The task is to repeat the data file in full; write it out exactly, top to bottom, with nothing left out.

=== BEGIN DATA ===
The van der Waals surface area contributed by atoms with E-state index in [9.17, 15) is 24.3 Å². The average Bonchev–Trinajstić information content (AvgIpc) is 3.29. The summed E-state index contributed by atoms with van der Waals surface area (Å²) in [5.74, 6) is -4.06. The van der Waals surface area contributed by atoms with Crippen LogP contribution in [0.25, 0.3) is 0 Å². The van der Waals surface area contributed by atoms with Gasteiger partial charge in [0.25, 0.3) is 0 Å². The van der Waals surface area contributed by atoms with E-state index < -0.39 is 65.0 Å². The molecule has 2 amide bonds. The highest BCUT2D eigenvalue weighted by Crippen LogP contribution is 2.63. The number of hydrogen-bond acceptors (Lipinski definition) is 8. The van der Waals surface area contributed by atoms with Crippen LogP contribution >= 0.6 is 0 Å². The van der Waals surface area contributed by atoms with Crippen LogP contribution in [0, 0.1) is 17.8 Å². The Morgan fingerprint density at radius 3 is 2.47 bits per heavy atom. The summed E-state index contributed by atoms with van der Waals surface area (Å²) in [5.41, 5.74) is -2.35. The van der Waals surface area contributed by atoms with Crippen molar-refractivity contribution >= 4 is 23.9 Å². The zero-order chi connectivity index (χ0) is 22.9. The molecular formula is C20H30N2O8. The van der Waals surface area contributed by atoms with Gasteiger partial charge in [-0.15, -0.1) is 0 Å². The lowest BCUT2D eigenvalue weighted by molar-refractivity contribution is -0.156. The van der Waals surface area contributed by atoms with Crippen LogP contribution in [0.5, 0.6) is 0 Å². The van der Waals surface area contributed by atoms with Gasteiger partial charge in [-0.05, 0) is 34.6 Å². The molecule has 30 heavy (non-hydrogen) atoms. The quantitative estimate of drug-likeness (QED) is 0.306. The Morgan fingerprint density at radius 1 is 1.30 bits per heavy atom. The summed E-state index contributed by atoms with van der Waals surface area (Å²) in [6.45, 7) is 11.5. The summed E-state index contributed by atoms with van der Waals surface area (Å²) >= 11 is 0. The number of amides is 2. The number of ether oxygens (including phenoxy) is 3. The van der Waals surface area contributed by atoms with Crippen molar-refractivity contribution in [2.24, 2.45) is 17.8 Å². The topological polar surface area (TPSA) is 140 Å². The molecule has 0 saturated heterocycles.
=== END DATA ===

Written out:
The van der Waals surface area contributed by atoms with E-state index in [9.17, 15) is 24.3 Å². The average Bonchev–Trinajstić information content (AvgIpc) is 3.29. The summed E-state index contributed by atoms with van der Waals surface area (Å²) in [5.74, 6) is -4.06. The van der Waals surface area contributed by atoms with Crippen LogP contribution in [0.25, 0.3) is 0 Å². The van der Waals surface area contributed by atoms with Gasteiger partial charge in [0.25, 0.3) is 0 Å². The van der Waals surface area contributed by atoms with E-state index < -0.39 is 65.0 Å². The molecule has 2 amide bonds. The highest BCUT2D eigenvalue weighted by Crippen LogP contribution is 2.63. The number of hydrogen-bond acceptors (Lipinski definition) is 8. The van der Waals surface area contributed by atoms with Crippen LogP contribution >= 0.6 is 0 Å². The van der Waals surface area contributed by atoms with Crippen LogP contribution in [0, 0.1) is 17.8 Å². The Morgan fingerprint density at radius 3 is 2.47 bits per heavy atom. The summed E-state index contributed by atoms with van der Waals surface area (Å²) in [5.41, 5.74) is -2.35. The van der Waals surface area contributed by atoms with Crippen molar-refractivity contribution >= 4 is 23.9 Å². The zero-order chi connectivity index (χ0) is 22.9. The molecular formula is C20H30N2O8. The van der Waals surface area contributed by atoms with Gasteiger partial charge in [-0.15, -0.1) is 0 Å². The lowest BCUT2D eigenvalue weighted by molar-refractivity contribution is -0.156. The van der Waals surface area contributed by atoms with Crippen LogP contribution in [0.5, 0.6) is 0 Å². The van der Waals surface area contributed by atoms with Gasteiger partial charge in [-0.05, 0) is 34.6 Å². The molecule has 30 heavy (non-hydrogen) atoms. The quantitative estimate of drug-likeness (QED) is 0.306. The Morgan fingerprint density at radius 1 is 1.30 bits per heavy atom. The summed E-state index contributed by atoms with van der Waals surface area (Å²) in [6.45, 7) is 11.5. The summed E-state index contributed by atoms with van der Waals surface area (Å²) >= 11 is 0. The number of amides is 2. The number of ether oxygens (including phenoxy) is 3. The van der Waals surface area contributed by atoms with Crippen molar-refractivity contribution in [2.24, 2.45) is 17.8 Å². The topological polar surface area (TPSA) is 140 Å². The molecule has 0 saturated heterocycles.